There are three basic cases of operation that can be used to define or describe the operating characteristics of transformer 500. For purposes of this description, it is again assumed that transformer 500 is overwound so that a 2 to 1 turns ratio exists; that is, the transformer acts as a step-up device in which the input voltage V is doubled across the secondary winding 606. It is certainly within the scope of the present invention to employ a loosely coupled transformer which is underwound (step-down) or which has a unity turns ratio. The step-up type is used here for illustrative purposes only. For purposes of the simplified transformer model to be discussed, it is further assumed that transformer 500 is "perfect" (no operating losses, RP =0) in operation which also means that the flux linkage is 100%.
In the first modeled case, load 608 is considered to be very large, essentially an open circuit. In that instance, the secondary current through load 608 and secondary winding 606 would be extremely small. Likewise, because transformer 500 is assumed to be "perfect", the primary current is also quite small. Thus, under open load conditions, transformer 500 acts to transfer a low amount of power from primary to secondary in accordance with its windings turn ratio.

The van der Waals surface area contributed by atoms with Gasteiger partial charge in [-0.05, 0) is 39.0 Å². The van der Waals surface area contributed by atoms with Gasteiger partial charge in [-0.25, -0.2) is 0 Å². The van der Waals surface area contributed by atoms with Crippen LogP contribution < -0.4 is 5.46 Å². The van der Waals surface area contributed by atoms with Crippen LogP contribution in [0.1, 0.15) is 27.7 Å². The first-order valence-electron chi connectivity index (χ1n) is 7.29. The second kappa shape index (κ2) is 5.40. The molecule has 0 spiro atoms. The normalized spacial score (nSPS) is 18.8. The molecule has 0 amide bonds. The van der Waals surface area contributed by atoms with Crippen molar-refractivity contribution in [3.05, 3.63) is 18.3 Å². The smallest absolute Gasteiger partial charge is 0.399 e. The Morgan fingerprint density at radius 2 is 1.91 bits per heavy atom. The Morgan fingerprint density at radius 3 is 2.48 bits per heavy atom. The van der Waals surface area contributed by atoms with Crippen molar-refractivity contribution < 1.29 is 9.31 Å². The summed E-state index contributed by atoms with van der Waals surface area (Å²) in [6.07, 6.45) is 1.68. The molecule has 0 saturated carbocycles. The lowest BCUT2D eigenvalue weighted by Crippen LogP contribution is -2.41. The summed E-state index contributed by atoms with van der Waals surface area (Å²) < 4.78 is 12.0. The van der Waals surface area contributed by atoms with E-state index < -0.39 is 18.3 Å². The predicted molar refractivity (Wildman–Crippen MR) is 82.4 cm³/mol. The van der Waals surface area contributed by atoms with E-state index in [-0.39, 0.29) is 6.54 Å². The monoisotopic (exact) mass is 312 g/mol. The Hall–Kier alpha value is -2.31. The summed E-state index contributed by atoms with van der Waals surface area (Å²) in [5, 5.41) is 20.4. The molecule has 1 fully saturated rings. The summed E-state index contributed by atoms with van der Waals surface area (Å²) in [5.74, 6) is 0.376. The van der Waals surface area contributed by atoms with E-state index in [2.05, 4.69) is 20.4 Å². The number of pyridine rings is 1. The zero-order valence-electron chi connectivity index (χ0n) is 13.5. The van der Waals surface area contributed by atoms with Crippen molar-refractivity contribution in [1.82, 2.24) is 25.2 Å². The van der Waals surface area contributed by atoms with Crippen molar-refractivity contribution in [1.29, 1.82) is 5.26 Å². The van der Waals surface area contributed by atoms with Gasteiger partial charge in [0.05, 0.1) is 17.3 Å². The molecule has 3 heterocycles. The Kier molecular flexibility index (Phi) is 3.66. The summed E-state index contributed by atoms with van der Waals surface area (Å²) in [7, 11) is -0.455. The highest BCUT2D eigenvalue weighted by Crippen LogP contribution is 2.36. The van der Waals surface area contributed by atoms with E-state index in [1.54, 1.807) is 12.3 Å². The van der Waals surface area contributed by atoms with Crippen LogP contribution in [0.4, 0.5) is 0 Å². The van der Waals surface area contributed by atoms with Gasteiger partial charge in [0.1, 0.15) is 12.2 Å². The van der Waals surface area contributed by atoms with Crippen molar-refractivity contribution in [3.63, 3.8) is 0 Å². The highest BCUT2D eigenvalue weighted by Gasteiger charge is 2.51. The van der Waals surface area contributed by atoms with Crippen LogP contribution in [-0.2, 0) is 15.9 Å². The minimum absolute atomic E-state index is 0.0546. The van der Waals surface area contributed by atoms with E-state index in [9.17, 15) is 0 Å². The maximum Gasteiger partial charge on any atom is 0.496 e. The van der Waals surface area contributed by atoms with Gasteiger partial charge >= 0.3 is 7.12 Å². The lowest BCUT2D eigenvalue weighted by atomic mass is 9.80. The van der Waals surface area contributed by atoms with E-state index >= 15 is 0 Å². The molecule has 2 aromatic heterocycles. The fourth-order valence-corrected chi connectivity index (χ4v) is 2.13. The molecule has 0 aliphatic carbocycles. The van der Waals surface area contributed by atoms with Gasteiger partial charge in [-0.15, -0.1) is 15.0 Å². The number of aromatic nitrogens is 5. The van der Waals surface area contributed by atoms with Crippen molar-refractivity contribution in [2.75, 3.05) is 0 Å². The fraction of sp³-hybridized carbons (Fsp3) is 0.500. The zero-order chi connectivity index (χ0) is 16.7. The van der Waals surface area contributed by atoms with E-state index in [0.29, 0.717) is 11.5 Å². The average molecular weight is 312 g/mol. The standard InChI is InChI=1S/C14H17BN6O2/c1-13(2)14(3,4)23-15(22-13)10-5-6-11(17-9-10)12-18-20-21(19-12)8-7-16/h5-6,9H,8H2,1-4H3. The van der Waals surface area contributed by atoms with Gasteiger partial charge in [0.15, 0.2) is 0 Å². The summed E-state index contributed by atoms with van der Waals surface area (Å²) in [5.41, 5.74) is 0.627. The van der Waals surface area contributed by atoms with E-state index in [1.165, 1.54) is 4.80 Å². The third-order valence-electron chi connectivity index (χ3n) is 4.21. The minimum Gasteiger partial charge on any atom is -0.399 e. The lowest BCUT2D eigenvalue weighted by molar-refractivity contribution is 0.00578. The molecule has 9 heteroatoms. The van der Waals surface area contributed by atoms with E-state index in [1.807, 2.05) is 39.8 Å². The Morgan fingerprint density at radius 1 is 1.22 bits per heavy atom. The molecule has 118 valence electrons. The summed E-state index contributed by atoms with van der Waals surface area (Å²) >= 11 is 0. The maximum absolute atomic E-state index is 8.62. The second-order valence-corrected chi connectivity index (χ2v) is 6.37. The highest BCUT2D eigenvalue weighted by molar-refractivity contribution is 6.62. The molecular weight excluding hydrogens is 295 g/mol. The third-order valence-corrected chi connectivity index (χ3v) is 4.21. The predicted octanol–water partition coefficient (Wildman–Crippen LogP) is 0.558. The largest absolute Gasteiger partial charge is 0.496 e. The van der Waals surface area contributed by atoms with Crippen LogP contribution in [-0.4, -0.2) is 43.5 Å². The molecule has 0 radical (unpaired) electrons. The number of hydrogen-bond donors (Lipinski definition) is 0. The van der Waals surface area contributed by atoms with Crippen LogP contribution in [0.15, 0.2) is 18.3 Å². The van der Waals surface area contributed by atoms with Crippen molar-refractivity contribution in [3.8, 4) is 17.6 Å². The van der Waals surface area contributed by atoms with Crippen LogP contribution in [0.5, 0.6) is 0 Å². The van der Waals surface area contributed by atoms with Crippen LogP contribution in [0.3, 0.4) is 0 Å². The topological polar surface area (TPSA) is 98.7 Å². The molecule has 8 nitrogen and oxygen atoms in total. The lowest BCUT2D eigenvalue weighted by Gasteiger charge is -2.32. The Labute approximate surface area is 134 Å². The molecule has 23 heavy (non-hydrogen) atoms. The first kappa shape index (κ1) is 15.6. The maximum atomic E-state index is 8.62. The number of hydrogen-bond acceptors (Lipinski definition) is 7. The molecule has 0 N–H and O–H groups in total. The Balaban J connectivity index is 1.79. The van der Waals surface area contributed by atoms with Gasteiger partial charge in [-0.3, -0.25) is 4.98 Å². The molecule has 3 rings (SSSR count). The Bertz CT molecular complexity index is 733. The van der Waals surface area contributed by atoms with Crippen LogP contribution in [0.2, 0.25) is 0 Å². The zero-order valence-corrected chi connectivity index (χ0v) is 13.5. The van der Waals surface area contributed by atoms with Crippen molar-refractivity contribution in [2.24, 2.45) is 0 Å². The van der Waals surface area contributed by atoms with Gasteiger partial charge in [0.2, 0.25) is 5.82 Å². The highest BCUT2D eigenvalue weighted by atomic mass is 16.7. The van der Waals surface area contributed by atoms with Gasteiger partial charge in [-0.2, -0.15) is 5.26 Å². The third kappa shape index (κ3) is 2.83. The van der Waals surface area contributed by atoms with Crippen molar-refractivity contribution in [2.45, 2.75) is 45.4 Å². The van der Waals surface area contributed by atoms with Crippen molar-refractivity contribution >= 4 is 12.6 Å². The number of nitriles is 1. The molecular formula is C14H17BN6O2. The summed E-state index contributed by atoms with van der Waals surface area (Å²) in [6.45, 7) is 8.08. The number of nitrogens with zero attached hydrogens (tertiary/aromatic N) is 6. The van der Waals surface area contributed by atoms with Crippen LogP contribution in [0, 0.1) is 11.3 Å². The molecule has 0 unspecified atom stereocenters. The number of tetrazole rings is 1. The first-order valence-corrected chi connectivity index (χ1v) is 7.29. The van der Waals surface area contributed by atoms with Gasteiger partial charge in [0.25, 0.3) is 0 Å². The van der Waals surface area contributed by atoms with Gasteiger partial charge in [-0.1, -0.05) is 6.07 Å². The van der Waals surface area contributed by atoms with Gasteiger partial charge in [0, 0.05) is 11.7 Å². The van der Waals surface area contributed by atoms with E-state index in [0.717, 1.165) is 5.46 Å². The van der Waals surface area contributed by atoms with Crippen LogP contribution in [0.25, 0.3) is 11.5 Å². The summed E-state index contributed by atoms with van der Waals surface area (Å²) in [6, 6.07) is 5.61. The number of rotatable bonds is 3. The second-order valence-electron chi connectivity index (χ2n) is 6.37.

Skipping to case 3, load 608 is now considered to be extremely small, essentially a short circuit. In such a situation, the power delivered to the load 608 is essentially zero (a very low or zero voltage multiplied by the secondary current) and IP, the current in the primary, is determined by the voltage applied to the primary winding and its frequency. Since transformer 500 is considered to be perfect, the in phase current component in the primary is one half that of the secondary (with the assumed 2:1 turns ratio), and is, therefore, very low. Primary current flow due to winding 602 is a function of the input voltage and frequency and remains low as well as 90° out of phase with the voltage VP. Thus, as the secondary approaches a short circuit condition, apparent primary current becomes low and drops toward zero amps.
In the intermediate case 2, where the secondary load 606 varies between open circuit and short circuit conditions, the primary current IP is determined by the voltage VP impressed across the primary, its frequency and the short circuit inductance LPS of the primary winding 602. As shown in FIG. 7, at low frequencies, the primary winding current is relatively high and is relatively low at high frequencies since, at any given frequency, the inductance of the transformer windings, and therefore their impedance, varies inversely as a function of the frequency of the impressed primary voltage.
For example, with load 608 at 2000 ohms, an input voltage of 225 volts rms at a frequency of 100 kilohertz and an inductance LP of 4 millihenries and a primary resistance of 500 ohms (the load resistance reflected back into the primary of the "perfect" transformer as determined by the square of the 1:2 turns ratio), the primary current IP in the model circuit of FIG. 6b can be determined to be the primary voltage divided by its impedance ZP :